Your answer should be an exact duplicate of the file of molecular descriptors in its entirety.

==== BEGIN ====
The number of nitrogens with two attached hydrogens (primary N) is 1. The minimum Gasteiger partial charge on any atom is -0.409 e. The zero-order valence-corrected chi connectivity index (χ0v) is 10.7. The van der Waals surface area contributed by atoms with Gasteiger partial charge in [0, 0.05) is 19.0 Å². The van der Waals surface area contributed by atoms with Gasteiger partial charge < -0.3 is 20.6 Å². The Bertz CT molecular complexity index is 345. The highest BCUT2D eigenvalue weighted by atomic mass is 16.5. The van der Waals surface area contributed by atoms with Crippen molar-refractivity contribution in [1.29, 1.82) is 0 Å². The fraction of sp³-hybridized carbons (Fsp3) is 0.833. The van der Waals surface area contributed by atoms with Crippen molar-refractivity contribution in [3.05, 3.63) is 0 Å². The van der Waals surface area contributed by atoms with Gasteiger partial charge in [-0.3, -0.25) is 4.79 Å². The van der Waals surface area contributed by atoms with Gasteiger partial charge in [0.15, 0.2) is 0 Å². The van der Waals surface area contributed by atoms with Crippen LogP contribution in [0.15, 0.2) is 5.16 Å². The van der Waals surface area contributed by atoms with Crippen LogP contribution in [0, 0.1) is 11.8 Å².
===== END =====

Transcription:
The number of nitrogens with two attached hydrogens (primary N) is 1. The minimum Gasteiger partial charge on any atom is -0.409 e. The zero-order valence-corrected chi connectivity index (χ0v) is 10.7. The van der Waals surface area contributed by atoms with Gasteiger partial charge in [0, 0.05) is 19.0 Å². The van der Waals surface area contributed by atoms with Gasteiger partial charge < -0.3 is 20.6 Å². The Bertz CT molecular complexity index is 345. The highest BCUT2D eigenvalue weighted by atomic mass is 16.5. The van der Waals surface area contributed by atoms with Crippen molar-refractivity contribution in [1.29, 1.82) is 0 Å². The fraction of sp³-hybridized carbons (Fsp3) is 0.833. The van der Waals surface area contributed by atoms with Crippen molar-refractivity contribution in [3.05, 3.63) is 0 Å². The van der Waals surface area contributed by atoms with Gasteiger partial charge in [-0.3, -0.25) is 4.79 Å². The van der Waals surface area contributed by atoms with Gasteiger partial charge in [0.15, 0.2) is 0 Å². The van der Waals surface area contributed by atoms with Crippen LogP contribution in [0.15, 0.2) is 5.16 Å². The van der Waals surface area contributed by atoms with Crippen LogP contribution in [0, 0.1) is 11.8 Å².